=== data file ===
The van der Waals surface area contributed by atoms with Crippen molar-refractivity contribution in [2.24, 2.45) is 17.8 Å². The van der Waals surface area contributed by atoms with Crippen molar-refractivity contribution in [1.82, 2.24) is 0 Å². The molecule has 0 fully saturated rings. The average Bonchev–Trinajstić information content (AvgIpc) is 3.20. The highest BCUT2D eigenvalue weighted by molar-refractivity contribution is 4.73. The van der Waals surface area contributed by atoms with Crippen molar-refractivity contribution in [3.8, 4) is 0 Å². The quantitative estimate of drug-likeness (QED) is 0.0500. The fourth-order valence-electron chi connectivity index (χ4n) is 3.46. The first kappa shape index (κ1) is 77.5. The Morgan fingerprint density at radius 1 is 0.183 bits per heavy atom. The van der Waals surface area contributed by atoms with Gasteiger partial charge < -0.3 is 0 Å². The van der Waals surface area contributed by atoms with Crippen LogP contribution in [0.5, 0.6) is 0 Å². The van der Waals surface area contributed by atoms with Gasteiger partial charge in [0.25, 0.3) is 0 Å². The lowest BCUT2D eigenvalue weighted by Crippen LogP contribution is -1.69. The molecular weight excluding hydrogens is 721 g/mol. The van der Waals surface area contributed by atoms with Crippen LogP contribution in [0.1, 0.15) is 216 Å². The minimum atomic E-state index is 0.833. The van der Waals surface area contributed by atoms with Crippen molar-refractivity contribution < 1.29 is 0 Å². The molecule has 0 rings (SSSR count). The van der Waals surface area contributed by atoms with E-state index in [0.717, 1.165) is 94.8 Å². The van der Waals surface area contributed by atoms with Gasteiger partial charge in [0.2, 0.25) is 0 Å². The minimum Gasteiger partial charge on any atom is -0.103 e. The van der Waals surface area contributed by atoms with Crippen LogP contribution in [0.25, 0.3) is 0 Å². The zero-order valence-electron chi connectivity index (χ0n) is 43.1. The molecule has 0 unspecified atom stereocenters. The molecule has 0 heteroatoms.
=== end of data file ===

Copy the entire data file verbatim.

The van der Waals surface area contributed by atoms with Crippen molar-refractivity contribution in [2.24, 2.45) is 17.8 Å². The van der Waals surface area contributed by atoms with Crippen molar-refractivity contribution in [1.82, 2.24) is 0 Å². The molecule has 0 fully saturated rings. The average Bonchev–Trinajstić information content (AvgIpc) is 3.20. The highest BCUT2D eigenvalue weighted by molar-refractivity contribution is 4.73. The van der Waals surface area contributed by atoms with Crippen molar-refractivity contribution in [3.8, 4) is 0 Å². The quantitative estimate of drug-likeness (QED) is 0.0500. The fourth-order valence-electron chi connectivity index (χ4n) is 3.46. The first kappa shape index (κ1) is 77.5. The Morgan fingerprint density at radius 1 is 0.183 bits per heavy atom. The van der Waals surface area contributed by atoms with Gasteiger partial charge < -0.3 is 0 Å². The van der Waals surface area contributed by atoms with Crippen LogP contribution in [0.5, 0.6) is 0 Å². The van der Waals surface area contributed by atoms with Gasteiger partial charge in [0.25, 0.3) is 0 Å². The lowest BCUT2D eigenvalue weighted by Crippen LogP contribution is -1.69. The molecular weight excluding hydrogens is 721 g/mol. The van der Waals surface area contributed by atoms with Crippen LogP contribution in [0.1, 0.15) is 216 Å². The minimum atomic E-state index is 0.833. The van der Waals surface area contributed by atoms with Crippen molar-refractivity contribution < 1.29 is 0 Å². The molecule has 0 rings (SSSR count). The van der Waals surface area contributed by atoms with E-state index in [0.717, 1.165) is 94.8 Å². The van der Waals surface area contributed by atoms with Gasteiger partial charge in [0.2, 0.25) is 0 Å². The minimum Gasteiger partial charge on any atom is -0.103 e. The van der Waals surface area contributed by atoms with Crippen LogP contribution in [0.25, 0.3) is 0 Å². The zero-order valence-electron chi connectivity index (χ0n) is 43.1. The molecule has 0 unspecified atom stereocenters. The molecule has 0 heteroatoms.